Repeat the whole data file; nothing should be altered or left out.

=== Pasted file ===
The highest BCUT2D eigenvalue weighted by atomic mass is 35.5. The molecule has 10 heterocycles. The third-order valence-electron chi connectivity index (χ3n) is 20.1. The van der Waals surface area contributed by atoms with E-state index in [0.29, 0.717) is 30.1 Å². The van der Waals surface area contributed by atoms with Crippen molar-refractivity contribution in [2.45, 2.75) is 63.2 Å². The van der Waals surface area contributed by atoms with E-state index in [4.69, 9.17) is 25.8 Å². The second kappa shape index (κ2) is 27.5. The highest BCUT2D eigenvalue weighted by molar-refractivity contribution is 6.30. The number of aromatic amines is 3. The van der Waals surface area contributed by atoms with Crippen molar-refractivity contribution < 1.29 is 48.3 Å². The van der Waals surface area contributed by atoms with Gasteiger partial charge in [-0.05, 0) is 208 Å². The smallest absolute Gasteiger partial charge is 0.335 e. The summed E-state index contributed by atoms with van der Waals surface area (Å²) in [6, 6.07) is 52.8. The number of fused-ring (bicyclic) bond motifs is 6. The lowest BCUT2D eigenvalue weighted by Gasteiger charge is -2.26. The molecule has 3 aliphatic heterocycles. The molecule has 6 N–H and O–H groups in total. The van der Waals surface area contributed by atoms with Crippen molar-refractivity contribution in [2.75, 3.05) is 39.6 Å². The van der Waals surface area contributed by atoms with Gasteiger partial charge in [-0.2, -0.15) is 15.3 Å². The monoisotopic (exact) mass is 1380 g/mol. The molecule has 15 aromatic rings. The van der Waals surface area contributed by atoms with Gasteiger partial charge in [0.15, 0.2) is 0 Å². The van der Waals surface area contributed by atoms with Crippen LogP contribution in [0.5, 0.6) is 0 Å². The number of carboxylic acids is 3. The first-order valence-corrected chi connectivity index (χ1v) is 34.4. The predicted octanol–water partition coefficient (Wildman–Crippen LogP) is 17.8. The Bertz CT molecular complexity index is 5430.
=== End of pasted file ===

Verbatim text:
The highest BCUT2D eigenvalue weighted by atomic mass is 35.5. The molecule has 10 heterocycles. The third-order valence-electron chi connectivity index (χ3n) is 20.1. The van der Waals surface area contributed by atoms with E-state index in [0.29, 0.717) is 30.1 Å². The van der Waals surface area contributed by atoms with Crippen molar-refractivity contribution in [2.45, 2.75) is 63.2 Å². The van der Waals surface area contributed by atoms with E-state index in [4.69, 9.17) is 25.8 Å². The second kappa shape index (κ2) is 27.5. The highest BCUT2D eigenvalue weighted by molar-refractivity contribution is 6.30. The number of aromatic amines is 3. The van der Waals surface area contributed by atoms with Crippen molar-refractivity contribution < 1.29 is 48.3 Å². The van der Waals surface area contributed by atoms with Gasteiger partial charge in [-0.05, 0) is 208 Å². The smallest absolute Gasteiger partial charge is 0.335 e. The summed E-state index contributed by atoms with van der Waals surface area (Å²) in [6, 6.07) is 52.8. The number of fused-ring (bicyclic) bond motifs is 6. The lowest BCUT2D eigenvalue weighted by Gasteiger charge is -2.26. The molecule has 3 aliphatic heterocycles. The molecule has 6 N–H and O–H groups in total. The van der Waals surface area contributed by atoms with Crippen molar-refractivity contribution in [2.75, 3.05) is 39.6 Å². The van der Waals surface area contributed by atoms with Gasteiger partial charge in [-0.2, -0.15) is 15.3 Å². The monoisotopic (exact) mass is 1380 g/mol. The molecule has 15 aromatic rings. The van der Waals surface area contributed by atoms with Gasteiger partial charge in [0.15, 0.2) is 0 Å². The van der Waals surface area contributed by atoms with Crippen LogP contribution in [0.5, 0.6) is 0 Å². The number of carboxylic acids is 3. The first-order valence-corrected chi connectivity index (χ1v) is 34.4. The predicted octanol–water partition coefficient (Wildman–Crippen LogP) is 17.8. The Bertz CT molecular complexity index is 5430.